I'm tasked to write a front end for an instrumentation application for
"that other operating system" ;) and I'd like to use GUI controls that are
cross-platform portable for an eventual Linux port. What would the list
recommend? I essentially need something that resembles the front panel of
an oscilloscope, along with some dial indicators and knobs. I've also been
thinking about making it web-accessible, so perhaps a Java-based solution
would be suitable.
Now that FC5 has hibernate working for lots of people, how about we do
something about the delay which currently is displayed as a black
I click the hibernate button, and am presented with the black screen for
about 30 seconds as my ram is swapped out to disk. At resume, I'm
presented with a black screen until the desktop re-appears.
I think ubuntu use bootsplash [http://www.bootsplash.org/] but I think
that requires a patch to the kernel away from vanilla, so that might not
be an option for fedora. Maybe rhgb could be used instead?
Has any work been done, or ideas discussed on this for fedora? Thanks.
I wonder why some packages are named like:
(with capital FC5)
some are named like:
but most of them don't have any fc5 tag
Is there any pattern in this?
This message to the Fedora Development Community is an attempt to start a
useful discussion on where Fedora/RHEL is today and where it is going in
the future, on the subject of OS management. My apologies in advance for
the long message.
OS management is a very broad topic, in specific I will focus on the
elements that I consider foundational weaknesses (compared to what it
could be). This is not to imply these perceived "weaknesses" out weigh
its strengths or that other OS's are overall superior in this regard.
A bit of background to put my technical comments in perspective:
I remember when I was first introduced to Unix (1992) and then later
Linux (1993) compared to what I was used to at the time they combined a
flexibility, functionality and a form of simplicity (in design) that when
combined made all other operating systems seem hallow. For the most part
I still feel this way today, but over the years having worked in
enterprise environments where Linux is the up and coming challenger to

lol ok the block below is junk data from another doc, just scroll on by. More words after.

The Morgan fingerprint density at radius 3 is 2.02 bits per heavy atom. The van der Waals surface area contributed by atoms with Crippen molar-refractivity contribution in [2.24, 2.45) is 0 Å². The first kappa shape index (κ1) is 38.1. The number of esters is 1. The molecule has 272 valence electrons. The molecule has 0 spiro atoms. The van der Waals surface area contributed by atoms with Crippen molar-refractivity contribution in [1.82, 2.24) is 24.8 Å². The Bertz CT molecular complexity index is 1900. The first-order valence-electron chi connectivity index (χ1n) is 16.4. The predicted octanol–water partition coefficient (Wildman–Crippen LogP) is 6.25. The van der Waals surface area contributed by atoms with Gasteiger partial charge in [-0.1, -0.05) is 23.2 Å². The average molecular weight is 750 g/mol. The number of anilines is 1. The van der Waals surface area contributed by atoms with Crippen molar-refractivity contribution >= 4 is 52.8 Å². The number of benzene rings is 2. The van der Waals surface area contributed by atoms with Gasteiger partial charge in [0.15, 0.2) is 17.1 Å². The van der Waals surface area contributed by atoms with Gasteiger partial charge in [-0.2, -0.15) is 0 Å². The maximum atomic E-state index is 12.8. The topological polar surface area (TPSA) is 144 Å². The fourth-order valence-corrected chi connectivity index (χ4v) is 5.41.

entrenched non-unix platforms (VMS, Windows, zOS, etc...) I have come to
better appreciate some of the elements involved in limiting Linux's
I was recently tasked with standardizing/documenting our Linux server
build/configuration process and as part of this process began training
some of our Windows/Novell administrators to be able to carry out some of
these basic tasks. It was this second part of helping train people that
caused me to examine and re-examine the processes I used for this
My goal was simple in theory, I would use pxe+kickstart and enforce
standard configurations and policies via a series of post scripts while
attempting to keep readability, simplicity and supportability from a
"non-unix guru" perspective as my guiding light (A wise man once said:
Make it as simple as possible but no simpler). For those interested an
example of what I came up with it can be obtained here:
The process turned out to be not quite as simple as the theory but very
educational none the less. To start with I had a number of ways I could
manipulate my fresh Linux install.
1) I could create a custom RPM that had all of the changes imbedded in
config files and rpm scripts that merely overwrote the pre-existing ones.
Problem being this approach hides the complexity of what all was being
changed and why.
2) Use cfengine after the kickstart install. This of course has some
advantages over the rpm method but it also hides the same complexity and
adds some of its own.
3) Document on paper all of the steps required and how to perform them
from the console, taking advantage of the guis when available or command
line when required. I felt that was not only a big waste of time but left
far too much to human error.
4) Create a series of simple scripts using basic OS applications/tools
(sed, echo, cp, mv, authtool, postconf etc...) to perform all of the
required modifications, documenting what and why along the way.
I choose method 4.
My conclusion having completed this process is that the number of
variables, complexity and dependencies that must be understood and taken
into account when modifying configuration files is much higher than it
needs to be. I think this should be clear when reading the example scripts
Some things I learned:
Sed is a wonderful tool, but it is highly limited by the fact its user
must take into account whole file(s) for each expression, this is further
complicated when one must consider the file may change over time. The
complexity and readability of regular expression tools is much higher than